The bachelor’s degrees, closely aligned with Maria’s associate majors, provide students with greater placement power in the workforce. As employer studies demonstrate, a four-year degree can help open doors at every stage of a career. Maria’s flexible schedule formats for day, evening, weekend and online provide higher education consumers in the region options whether they’re starting or continuing their education.

Maria is determined to offer these advantages to students without losing sight of the financial pressures that so many families face. Maria’s leadership feels strongly that the College will remain in tune with the demands of a new business model for higher education. Affordability and accountability are paramount in the eyes of the student, the parent, and the federal government.

As a result, Maria’s bachelor’s degree programs focus on fields that anticipate significant growth nationally and in the Capital Region, where so many Maria students will continue to live and work. The curricula combine theory and practical experience to help give Maria graduates a competitive edge, and support services help students persevere. Equally important for many students, financial aid programs—and tuition that has earned Maria a national reputation for affordability—help place the new degrees within reach.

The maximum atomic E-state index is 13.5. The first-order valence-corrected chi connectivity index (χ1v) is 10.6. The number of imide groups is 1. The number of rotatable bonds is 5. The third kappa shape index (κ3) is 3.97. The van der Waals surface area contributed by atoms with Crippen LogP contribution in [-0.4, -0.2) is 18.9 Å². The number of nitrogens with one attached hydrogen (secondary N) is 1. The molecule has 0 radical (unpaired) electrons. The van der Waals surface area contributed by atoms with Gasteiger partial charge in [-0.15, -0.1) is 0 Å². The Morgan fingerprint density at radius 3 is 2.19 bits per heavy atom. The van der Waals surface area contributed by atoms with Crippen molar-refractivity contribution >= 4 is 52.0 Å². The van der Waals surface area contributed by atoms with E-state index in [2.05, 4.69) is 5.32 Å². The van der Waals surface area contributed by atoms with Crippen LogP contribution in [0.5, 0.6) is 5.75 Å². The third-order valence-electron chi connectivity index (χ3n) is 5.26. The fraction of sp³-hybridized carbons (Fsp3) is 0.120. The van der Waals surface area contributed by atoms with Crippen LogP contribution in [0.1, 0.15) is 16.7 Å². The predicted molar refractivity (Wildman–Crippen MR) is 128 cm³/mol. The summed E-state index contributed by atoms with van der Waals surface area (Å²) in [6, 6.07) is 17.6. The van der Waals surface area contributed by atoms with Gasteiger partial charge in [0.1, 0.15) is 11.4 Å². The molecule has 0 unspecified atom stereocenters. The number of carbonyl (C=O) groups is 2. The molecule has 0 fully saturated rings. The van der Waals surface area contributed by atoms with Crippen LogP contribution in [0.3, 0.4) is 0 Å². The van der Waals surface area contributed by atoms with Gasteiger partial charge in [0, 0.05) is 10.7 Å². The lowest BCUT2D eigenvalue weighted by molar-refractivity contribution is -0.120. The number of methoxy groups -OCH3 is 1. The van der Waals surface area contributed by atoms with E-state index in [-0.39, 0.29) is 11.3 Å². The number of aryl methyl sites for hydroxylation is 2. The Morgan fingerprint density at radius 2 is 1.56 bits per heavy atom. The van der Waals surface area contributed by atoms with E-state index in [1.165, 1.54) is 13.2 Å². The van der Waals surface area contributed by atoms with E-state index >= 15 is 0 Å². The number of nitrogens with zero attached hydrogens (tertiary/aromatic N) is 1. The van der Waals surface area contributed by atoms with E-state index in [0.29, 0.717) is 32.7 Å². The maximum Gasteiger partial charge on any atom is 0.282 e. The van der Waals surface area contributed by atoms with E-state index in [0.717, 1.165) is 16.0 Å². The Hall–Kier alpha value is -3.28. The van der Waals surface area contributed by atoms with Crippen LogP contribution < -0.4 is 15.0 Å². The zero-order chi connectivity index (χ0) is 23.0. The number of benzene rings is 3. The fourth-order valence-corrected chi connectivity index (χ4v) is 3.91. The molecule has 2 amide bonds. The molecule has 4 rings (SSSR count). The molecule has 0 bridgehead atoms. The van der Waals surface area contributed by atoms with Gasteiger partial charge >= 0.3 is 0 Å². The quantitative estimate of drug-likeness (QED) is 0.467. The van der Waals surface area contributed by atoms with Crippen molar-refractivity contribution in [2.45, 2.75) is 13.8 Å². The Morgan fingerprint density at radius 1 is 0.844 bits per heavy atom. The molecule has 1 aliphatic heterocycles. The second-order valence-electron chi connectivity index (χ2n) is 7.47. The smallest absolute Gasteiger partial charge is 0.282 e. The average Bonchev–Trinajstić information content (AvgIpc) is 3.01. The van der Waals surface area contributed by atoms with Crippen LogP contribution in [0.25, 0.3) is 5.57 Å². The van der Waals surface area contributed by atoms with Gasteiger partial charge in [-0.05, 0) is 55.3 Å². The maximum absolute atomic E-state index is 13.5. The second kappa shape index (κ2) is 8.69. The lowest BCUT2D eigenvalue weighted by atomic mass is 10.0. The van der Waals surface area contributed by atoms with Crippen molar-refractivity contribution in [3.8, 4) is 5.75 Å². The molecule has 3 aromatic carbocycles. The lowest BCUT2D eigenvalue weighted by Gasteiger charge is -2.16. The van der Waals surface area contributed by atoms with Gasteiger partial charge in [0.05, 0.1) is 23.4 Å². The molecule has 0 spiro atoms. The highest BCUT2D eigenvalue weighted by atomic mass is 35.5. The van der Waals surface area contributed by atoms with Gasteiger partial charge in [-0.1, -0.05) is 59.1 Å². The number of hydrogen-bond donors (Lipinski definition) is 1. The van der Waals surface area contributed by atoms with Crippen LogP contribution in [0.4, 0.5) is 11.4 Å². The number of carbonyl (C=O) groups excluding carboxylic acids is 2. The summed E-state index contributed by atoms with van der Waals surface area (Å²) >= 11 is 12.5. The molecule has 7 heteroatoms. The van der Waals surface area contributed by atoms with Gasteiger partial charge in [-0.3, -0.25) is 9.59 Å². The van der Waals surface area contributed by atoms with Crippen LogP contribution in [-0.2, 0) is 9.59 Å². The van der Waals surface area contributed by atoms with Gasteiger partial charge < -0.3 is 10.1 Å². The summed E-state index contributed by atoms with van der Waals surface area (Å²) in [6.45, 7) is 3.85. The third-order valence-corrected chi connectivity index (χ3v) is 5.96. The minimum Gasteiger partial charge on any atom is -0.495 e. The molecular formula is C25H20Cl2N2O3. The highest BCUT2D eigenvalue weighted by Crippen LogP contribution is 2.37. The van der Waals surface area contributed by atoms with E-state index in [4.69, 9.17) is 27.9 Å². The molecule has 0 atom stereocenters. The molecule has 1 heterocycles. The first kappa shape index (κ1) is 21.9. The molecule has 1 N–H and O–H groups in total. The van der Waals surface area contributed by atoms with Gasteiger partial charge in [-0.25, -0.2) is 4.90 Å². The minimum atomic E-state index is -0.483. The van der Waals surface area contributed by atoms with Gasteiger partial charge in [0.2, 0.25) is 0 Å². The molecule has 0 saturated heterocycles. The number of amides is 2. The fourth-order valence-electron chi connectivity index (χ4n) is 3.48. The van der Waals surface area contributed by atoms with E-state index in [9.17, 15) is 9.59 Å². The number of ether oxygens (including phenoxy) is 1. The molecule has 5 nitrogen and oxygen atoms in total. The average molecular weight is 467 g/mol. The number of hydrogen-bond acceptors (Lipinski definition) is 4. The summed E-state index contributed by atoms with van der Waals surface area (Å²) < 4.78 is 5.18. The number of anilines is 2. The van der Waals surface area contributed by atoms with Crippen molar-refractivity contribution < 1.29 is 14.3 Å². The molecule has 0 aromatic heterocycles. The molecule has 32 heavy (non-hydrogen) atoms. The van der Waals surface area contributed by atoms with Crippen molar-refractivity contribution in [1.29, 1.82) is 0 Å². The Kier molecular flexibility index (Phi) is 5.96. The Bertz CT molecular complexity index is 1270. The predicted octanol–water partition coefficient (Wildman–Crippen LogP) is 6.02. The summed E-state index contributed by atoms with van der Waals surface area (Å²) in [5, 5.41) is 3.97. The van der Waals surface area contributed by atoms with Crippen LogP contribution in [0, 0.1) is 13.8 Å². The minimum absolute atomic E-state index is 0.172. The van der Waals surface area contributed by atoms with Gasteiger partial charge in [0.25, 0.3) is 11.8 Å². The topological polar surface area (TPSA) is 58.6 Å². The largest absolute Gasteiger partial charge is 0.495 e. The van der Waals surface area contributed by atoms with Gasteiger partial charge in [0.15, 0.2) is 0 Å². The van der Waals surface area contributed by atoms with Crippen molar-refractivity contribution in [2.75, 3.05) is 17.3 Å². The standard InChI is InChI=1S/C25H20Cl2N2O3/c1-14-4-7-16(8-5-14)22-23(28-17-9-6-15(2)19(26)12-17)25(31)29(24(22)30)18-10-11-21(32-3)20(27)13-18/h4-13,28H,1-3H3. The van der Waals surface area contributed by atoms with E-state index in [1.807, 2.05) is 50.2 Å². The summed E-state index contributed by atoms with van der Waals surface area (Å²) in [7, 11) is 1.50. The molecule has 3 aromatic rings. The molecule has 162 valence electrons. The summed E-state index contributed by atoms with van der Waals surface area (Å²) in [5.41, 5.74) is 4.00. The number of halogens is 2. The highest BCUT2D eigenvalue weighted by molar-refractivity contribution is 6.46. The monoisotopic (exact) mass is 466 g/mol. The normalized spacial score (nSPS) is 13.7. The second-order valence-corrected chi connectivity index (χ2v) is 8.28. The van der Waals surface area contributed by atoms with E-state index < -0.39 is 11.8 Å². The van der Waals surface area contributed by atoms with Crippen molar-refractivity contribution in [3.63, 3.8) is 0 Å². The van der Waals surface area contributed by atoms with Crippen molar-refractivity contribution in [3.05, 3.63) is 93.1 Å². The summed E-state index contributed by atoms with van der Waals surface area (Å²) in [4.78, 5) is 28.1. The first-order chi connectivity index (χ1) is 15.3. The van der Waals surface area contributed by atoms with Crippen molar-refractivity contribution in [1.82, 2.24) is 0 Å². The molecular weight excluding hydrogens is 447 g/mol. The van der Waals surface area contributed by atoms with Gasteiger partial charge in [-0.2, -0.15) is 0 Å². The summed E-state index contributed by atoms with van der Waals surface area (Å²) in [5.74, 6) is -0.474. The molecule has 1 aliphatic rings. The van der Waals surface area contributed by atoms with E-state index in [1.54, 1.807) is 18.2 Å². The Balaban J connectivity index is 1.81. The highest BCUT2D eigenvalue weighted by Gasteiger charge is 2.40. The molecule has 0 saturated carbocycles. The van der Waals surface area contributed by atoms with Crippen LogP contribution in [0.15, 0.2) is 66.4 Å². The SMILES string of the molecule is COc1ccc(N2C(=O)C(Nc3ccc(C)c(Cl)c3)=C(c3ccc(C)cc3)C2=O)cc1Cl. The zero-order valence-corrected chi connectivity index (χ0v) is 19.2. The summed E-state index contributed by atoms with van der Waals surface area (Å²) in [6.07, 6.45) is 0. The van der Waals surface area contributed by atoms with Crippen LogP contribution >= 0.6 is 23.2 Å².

The New Majors

BS IN PSYCHOLOGY, APPROVED 2013
Niina Ohvanainen ’18 traces her interest in psychology to a high school class that offered college credits through Syracuse University’s Project Advance. “I found the material intriguing and felt that it could be a potential career path,” she recalls.

Ohvanainen applied to Maria’s psychology program as an incoming freshman and was among the first to be awarded the Presidential Psychology Scholarship. She also is the first to serve as vice president of Maria’s Psychology Club. Her long-term goal is to pursue a doctoral degree and work with children as a clinical psychologist, and she is confident that her Maria education will provide an excellent foundation.